The gnomes are allowed to agree on a strategy beforehand. The counterintuitive part is that we allow the gnomes to choose any strategy at all, not just one which they could physically implement. So, in particular, they can all agree on an infinite lookup table which has no finite description and use this lookup table.

The question is: can the gnomes choose a strategy such that all but finitely many gnomes guess the color of their hat correctly?

A simple probabilistic argument shows they cannot. Indeed, if there was only one gnome, and his hat color was chosen randomly, then clearly he can't know the color of his hat with probability >0 (he's trying to guess a real number, each of which is correct with probability exactly 0. This is not where the problem is). Clearly, if every gnome is given an independent uniformly random hat color, then each gnome can only guess their own hat color with probability 0. Indeed, suppose for a contradiction that a gnome were able to guess their own hat color with probability >0. Then he could also predict his own hat color with probability >0 even without this auxiliary information---just make up a bunch of fictional gnomes, assign them independent uniformly random hat colors, and use this fictional auxiliary information to make a guess.

Now we can apply linearity of expectation (even if there is some correlation between the accuracy of the gnome's guesses) to conclude that the expected number of gnomes who guess correctly is zero. (This ISN'T where the flaw is. Summing up a countably infinite number of things is perfectly legal.) So in particular, with probability 1 it must be the case that zero gnomes guess correctly. So if there are infinitely many gnomes, then with probability 1 infinitely many of them guess incorrectly. In particular, there can be no way that all but finitely many gnomes are guaranteed to guess correctly!

On the other hand, the axiom of choice implies that the gnomes do have a strategy that guarantees that all but finitely many gnomes guess correctly. Say that two assignments of hats are equivalent if only finitely many gnomes get different hat colors in the two assignments. Note that this is transitive, reflexive, and symmetric, so it divides up the space of all possible hat assignments into equivalence classes. Moreover, after seeing the hat colors of all of the other gnomes, each gnome knows which equivalence class they are in. So before the game, the gnomes agree on one representative from each equivalence class using the axiom of choice. Then in the game, each gnome figures out which equivalence class the true hat assignment is in and guesses that hat color which he received in the representative assignment from that equivalence class. By construction, the truth differs from the representative of the equivalence class of the truth only in finitely many places, so only finitely many gnomes are incorrect.

Which of these two arguments is wrong? The impossibility argument is wrong, just at the point where I inserted "clearly" (this is a common trend in proofs. If you want to find the error, look for "clearly"...) This argument assumed a false dichotomy: either a gnome guesses his hat correctly with probability >0, or a gnome guesses his hat correctly with probability =0. As it turns out, there is *no* probability that the gnome guesses his hat correctly. Some events just don't have probabilities if you believe the axiom of choice. Its very much analogous to the way that Banach-Tarski contradicts our intuition about volume in Euclidean space---if you believe the axiom of choice, you have to accept that some things just don't have a definite volume.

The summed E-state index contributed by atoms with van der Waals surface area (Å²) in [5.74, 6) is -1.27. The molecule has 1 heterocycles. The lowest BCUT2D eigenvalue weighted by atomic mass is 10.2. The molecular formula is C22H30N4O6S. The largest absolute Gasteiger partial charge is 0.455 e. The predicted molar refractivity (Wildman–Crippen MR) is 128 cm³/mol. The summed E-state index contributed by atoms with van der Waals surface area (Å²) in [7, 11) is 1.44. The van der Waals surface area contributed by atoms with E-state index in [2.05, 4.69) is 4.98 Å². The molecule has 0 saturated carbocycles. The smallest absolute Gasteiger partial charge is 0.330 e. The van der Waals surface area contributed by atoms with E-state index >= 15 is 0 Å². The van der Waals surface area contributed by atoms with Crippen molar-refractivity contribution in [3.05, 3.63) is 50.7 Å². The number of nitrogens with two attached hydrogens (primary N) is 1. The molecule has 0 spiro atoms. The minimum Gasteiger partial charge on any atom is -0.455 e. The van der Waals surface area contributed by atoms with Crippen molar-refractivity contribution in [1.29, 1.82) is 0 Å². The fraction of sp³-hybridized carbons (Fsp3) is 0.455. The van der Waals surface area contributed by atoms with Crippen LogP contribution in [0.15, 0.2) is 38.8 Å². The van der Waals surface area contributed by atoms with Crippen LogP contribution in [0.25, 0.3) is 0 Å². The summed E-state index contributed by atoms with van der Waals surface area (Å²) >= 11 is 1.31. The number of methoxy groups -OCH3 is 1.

It seems like you are demonstrating Jaynes point with the very argument you are using to criticize the quotation from him. Construct this argument using a well defined limiting process over strictly finite spaces (if you can), point out the paradox, and then you will have made your point.

Is each hat color different? I didn't notice where you specified that, if you did?

They don't all get the same hat, if thats what you mean. They receive arbitrary hats---some pairs might be the same color, or not. In the probability distribution I claimed was hard, all of the hat colors are different with probability 1.

This post seems like it should be linked to the myriad previous discussions of Sleeping Beauty. And perhaps point out more clearly just what clever thing you think you've done here.

Doesn't there have to be some point at which we consider what happens after these strange types of events? Information is only information if it causes some real change. I'm confused about this, not making a point yet.

What if we make a change in the Sleeping Beauty protocol such that, instead of more time passing in the event of tails, Beauty is merely put to sleep and wakes up twice on the same day for tails, and once for heads? So, nothing that has been discussed concerning whether 1/3 or 1/2 is changed by this new protocol (that I could find in the hundreds of comments). Now, after the experiment, the day is the same no matter which way the coin flipped. If they don't tell Beauty which way the coin flipped, what should be her expectation, from then on throughout her life, that the coin landed on heads? Clearly the answer to that question is 1/2. So why should Beauty answer differently after she's walked out of the testing facility than she did during her last interview?

I think there's a way in which our intuitions about objective time and subjective time are confusing these questions. In the original protocol, after Beauty leaves the facility and before she checks a calendar, it seems like maybe she should still be thinking she was in the two-day protocol. But as soon as she looks at a calendar, her knowledge state collapses to the correct conclusion: "If it's Monday, it was heads; if it's Tuesday, it was tails. Now I'm going to find some pancakes!"